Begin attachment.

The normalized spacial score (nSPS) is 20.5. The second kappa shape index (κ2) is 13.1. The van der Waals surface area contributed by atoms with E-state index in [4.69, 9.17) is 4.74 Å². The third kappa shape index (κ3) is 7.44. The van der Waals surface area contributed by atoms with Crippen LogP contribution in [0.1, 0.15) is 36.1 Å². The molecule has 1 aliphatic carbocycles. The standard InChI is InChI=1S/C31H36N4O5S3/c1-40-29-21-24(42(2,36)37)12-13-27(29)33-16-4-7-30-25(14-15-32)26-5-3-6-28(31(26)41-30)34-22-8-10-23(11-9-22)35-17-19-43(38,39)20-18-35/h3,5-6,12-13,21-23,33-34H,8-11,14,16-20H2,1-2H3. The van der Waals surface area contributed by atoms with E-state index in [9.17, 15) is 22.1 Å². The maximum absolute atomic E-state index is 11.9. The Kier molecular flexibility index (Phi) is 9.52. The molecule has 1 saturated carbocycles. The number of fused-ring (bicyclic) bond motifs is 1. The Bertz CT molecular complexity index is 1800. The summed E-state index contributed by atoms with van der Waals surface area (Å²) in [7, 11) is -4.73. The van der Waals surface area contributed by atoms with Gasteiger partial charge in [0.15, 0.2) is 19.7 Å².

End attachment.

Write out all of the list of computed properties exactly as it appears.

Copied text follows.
The normalized spacial score (nSPS) is 20.5. The second kappa shape index (κ2) is 13.1. The van der Waals surface area contributed by atoms with E-state index in [4.69, 9.17) is 4.74 Å². The third kappa shape index (κ3) is 7.44. The van der Waals surface area contributed by atoms with Crippen LogP contribution in [0.1, 0.15) is 36.1 Å². The molecule has 1 aliphatic carbocycles. The standard InChI is InChI=1S/C31H36N4O5S3/c1-40-29-21-24(42(2,36)37)12-13-27(29)33-16-4-7-30-25(14-15-32)26-5-3-6-28(31(26)41-30)34-22-8-10-23(11-9-22)35-17-19-43(38,39)20-18-35/h3,5-6,12-13,21-23,33-34H,8-11,14,16-20H2,1-2H3. The van der Waals surface area contributed by atoms with E-state index in [9.17, 15) is 22.1 Å². The maximum absolute atomic E-state index is 11.9. The Kier molecular flexibility index (Phi) is 9.52. The molecule has 1 saturated carbocycles. The number of fused-ring (bicyclic) bond motifs is 1. The Bertz CT molecular complexity index is 1800. The summed E-state index contributed by atoms with van der Waals surface area (Å²) in [7, 11) is -4.73. The van der Waals surface area contributed by atoms with Gasteiger partial charge in [0.15, 0.2) is 19.7 Å².